There is a very interesting (and somewhat humorous) line in the original manuscript of Thomas Merton’s The Seven Storey Mountain that was edited out because it was one of many seeming tangential soliloquies the young Merton included in his book about John Duns Scotus. While generally overlooked until recently (a scholarly effort that I have been engaged in for some years now), Merton was fascinated with the Medieval Franciscan philosopher-theologian and highly influenced by Scotus.

Merton’s comment has to do with the fact he believed Scotus to be essentially communist in that the Subtle Doctor asserted that it was God’s original intention for no one to own private property, but share all in common. Merton was likely referring to a passage in Scotus’s Oxford commentary (Ordinatio IV, dist. 15, q. 2) where theĀ Subtle Doctor writes: “In the state of innocence neither divine nor natural law provided for distinct ownership of property; on the contrary everything was common.”

It should be stated outright that the negative connotations the term ‘communism’ has today (and really since the McCarthy era of U.S. politics and Cold War rhetoric) was not necessarily present in Merton’s use of the term. Nevertheless, the notion of a classless society and shared resources in a spirit of equity does align itself very clearly with the Christian Gospel and Religious life — something that was not lost on the young Merton, and something that remained with even the more mature Merton decades later.

The reason I thought of this nearly unknown passage from Merton and the subsequent Scotus source is because of today’s New York Times editorial titled, “Poverty and Recovery.” The statistics about poverty in the United States over the last 2+ years is staggering.

In an age when so many of the fiscal and social conservatives, those intent on “eliminating Government spending,” identify their political efforts and agenda with their personal ‘Christian’ faith, a news flash is needed to speak some truth to these politicos: Such action is contrary to the faith, not in the least compatible with their purported Christianity.

Merton and Scotus are correct (insofar as one takes Merton’s youthful and anachronistic comment about Scotus being ‘communist’ in stride) when they assert that it is neither Divine nor so-called Natural law that permits private ownership. Ownership, as Merton writes elsewhere in lecture notes from the early 1960s, is only legitimate when someone has a right to private property. According to both Scripture and the Franciscan theological-philosophical tradition, no one has a right to private property.

Such a reality is simply the product of human convention. It is fallible and it has not always been the case.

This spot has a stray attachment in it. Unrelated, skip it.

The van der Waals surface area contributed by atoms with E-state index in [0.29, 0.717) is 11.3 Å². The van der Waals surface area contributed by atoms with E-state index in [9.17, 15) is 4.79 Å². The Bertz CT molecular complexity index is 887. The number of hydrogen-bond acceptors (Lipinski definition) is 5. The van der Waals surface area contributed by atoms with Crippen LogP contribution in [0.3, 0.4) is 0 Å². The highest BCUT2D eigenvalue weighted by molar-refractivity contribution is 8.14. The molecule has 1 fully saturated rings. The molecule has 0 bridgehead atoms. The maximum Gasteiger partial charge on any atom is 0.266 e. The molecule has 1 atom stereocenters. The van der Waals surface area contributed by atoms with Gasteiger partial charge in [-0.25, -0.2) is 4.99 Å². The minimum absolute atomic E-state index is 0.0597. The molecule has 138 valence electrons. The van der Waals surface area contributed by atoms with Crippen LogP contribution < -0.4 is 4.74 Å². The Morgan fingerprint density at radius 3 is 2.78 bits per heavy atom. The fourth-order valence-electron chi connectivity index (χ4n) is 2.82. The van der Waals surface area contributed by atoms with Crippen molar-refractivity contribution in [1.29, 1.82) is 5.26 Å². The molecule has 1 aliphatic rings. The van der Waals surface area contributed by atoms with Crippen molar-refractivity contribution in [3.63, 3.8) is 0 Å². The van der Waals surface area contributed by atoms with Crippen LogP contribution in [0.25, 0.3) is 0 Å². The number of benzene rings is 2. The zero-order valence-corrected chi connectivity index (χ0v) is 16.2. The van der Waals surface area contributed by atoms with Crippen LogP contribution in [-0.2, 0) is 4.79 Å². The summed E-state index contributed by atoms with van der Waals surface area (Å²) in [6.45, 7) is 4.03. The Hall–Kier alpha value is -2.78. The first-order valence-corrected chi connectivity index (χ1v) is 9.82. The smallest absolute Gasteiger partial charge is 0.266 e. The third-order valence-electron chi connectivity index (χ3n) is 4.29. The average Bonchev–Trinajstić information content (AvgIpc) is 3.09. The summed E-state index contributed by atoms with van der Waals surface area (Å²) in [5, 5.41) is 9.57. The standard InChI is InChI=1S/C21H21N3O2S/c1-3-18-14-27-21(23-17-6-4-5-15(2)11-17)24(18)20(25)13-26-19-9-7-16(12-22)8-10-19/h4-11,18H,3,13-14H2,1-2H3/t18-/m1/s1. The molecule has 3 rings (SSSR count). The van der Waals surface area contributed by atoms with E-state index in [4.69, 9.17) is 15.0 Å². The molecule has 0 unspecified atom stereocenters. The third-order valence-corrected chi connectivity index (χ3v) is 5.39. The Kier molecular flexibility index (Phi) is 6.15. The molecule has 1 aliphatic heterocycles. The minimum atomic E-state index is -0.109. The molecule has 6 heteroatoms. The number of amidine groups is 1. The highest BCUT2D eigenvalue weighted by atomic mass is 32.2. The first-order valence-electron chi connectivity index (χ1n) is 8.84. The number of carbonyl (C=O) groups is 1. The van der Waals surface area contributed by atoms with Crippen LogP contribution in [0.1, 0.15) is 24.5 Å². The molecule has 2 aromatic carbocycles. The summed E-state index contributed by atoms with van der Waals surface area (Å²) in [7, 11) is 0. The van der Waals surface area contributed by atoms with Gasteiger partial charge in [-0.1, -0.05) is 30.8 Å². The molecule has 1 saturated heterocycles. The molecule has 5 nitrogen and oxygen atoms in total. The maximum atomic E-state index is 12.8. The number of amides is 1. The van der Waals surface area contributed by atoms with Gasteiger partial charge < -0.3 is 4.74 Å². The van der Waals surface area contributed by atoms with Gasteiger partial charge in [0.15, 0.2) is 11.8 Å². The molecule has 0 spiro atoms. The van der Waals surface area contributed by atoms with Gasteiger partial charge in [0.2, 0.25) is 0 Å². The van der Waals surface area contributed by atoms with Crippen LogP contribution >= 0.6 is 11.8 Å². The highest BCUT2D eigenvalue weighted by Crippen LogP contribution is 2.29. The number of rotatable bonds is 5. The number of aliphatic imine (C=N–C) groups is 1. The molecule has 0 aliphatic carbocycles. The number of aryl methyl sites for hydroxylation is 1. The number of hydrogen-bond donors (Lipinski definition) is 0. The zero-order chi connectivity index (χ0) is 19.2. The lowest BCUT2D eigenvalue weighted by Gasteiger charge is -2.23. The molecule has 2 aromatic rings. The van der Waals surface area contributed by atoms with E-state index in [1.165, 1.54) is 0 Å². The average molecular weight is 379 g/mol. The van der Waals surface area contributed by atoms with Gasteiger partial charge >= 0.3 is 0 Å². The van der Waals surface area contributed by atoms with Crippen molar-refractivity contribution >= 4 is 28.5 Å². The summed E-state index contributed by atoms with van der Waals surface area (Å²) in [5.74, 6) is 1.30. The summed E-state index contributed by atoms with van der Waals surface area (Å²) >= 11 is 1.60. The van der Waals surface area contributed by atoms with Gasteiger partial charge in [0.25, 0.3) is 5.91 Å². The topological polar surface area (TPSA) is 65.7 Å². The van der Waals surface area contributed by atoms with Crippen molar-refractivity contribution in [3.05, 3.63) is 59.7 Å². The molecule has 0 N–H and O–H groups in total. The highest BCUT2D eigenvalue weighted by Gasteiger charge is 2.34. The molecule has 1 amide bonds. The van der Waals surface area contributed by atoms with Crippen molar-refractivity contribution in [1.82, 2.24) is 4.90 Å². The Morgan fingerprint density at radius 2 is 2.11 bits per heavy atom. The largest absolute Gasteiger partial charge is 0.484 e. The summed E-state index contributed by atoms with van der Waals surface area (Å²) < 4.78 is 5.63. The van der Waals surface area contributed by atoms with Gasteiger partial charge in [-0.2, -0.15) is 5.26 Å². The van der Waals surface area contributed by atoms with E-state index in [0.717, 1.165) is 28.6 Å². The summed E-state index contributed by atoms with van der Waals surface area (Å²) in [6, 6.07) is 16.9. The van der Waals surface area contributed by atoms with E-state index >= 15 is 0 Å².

Rhetoric oriented to garner support for the elimination of public governmental assistance to the least among us is sinful at best and more accurately described as abhorrent. No one should dare invoke the name of Christ for such clearly anti-Christian movements.

The Times reports: “With 14.5 million people still out of work, and more than 6 million of them jobless for more than six months, reducing federal help now will almost ensure more poverty later. That would impose an even higher cost on the economy and budget because ever poorer households cannot spend and consume.”

Without regard for the moral imperatives explicitly contained within the Christian tradition, it makes little long-term fiscal and societal sense to reduce federal assistance for the poor in our country. It will only allow for more to hit the poverty level and increase the already shameful disparity between the haves and have-nots of this nation.

The gap is set to only grow wider if such behavior persists and the saddest irony is that those who have the most to lose in the process are, it seems, the first in line to be the pawns of the wealthy and powerful, advocating as it were the acceleration of their own abjection.

Tax cuts for the wealthy only makes the rich richer and leaves the poor carrying the heavy crosses imposed on them by the political pharisees who do not condescend to help with burden. The Franciscan perspective on this matter is simple: there is no Divine or Natural right to private property, so no one should complain that those who have more are conscripted to assist those with less. Because, if God did not give some more than others, those with more simply appropriated that wealth on their own accord.

There is only one Gospel and it is the Good News of Jesus Christ, not a self-justifying pseudo-gospel of prosperity.


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